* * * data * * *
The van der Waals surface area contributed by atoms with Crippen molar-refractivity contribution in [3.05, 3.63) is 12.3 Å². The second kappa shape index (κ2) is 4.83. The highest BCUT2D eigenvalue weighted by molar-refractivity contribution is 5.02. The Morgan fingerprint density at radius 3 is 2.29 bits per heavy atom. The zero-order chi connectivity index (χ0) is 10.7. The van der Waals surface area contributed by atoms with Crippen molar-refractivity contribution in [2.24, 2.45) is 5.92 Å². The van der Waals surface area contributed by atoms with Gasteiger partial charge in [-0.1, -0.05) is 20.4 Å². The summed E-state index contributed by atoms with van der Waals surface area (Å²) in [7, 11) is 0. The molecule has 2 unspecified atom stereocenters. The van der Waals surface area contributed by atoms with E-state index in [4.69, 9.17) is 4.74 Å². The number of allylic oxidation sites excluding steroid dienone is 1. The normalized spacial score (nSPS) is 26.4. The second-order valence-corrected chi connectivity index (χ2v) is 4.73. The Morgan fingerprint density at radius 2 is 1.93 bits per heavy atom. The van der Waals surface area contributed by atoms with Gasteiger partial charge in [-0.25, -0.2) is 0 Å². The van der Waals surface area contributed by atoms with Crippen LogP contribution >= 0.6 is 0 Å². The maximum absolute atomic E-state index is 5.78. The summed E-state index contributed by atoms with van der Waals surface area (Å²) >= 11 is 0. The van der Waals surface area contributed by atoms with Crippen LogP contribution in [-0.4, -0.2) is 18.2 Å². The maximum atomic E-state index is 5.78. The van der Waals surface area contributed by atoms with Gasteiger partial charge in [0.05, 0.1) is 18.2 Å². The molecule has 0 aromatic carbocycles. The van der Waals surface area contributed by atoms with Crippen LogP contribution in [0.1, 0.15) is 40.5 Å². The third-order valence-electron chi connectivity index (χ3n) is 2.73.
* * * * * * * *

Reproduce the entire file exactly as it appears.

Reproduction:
The van der Waals surface area contributed by atoms with Crippen molar-refractivity contribution in [3.05, 3.63) is 12.3 Å². The second kappa shape index (κ2) is 4.83. The highest BCUT2D eigenvalue weighted by molar-refractivity contribution is 5.02. The Morgan fingerprint density at radius 3 is 2.29 bits per heavy atom. The zero-order chi connectivity index (χ0) is 10.7. The van der Waals surface area contributed by atoms with Crippen molar-refractivity contribution in [2.24, 2.45) is 5.92 Å². The van der Waals surface area contributed by atoms with Gasteiger partial charge in [-0.1, -0.05) is 20.4 Å². The summed E-state index contributed by atoms with van der Waals surface area (Å²) in [7, 11) is 0. The molecule has 2 unspecified atom stereocenters. The van der Waals surface area contributed by atoms with E-state index in [4.69, 9.17) is 4.74 Å². The number of allylic oxidation sites excluding steroid dienone is 1. The normalized spacial score (nSPS) is 26.4. The second-order valence-corrected chi connectivity index (χ2v) is 4.73. The Morgan fingerprint density at radius 2 is 1.93 bits per heavy atom. The van der Waals surface area contributed by atoms with Gasteiger partial charge in [-0.25, -0.2) is 0 Å². The van der Waals surface area contributed by atoms with Crippen LogP contribution >= 0.6 is 0 Å². The maximum absolute atomic E-state index is 5.78. The summed E-state index contributed by atoms with van der Waals surface area (Å²) >= 11 is 0. The van der Waals surface area contributed by atoms with Crippen LogP contribution in [-0.4, -0.2) is 18.2 Å². The maximum atomic E-state index is 5.78. The van der Waals surface area contributed by atoms with Gasteiger partial charge in [0.05, 0.1) is 18.2 Å². The molecule has 0 aromatic carbocycles. The van der Waals surface area contributed by atoms with Crippen LogP contribution in [0.1, 0.15) is 40.5 Å². The third-order valence-electron chi connectivity index (χ3n) is 2.73.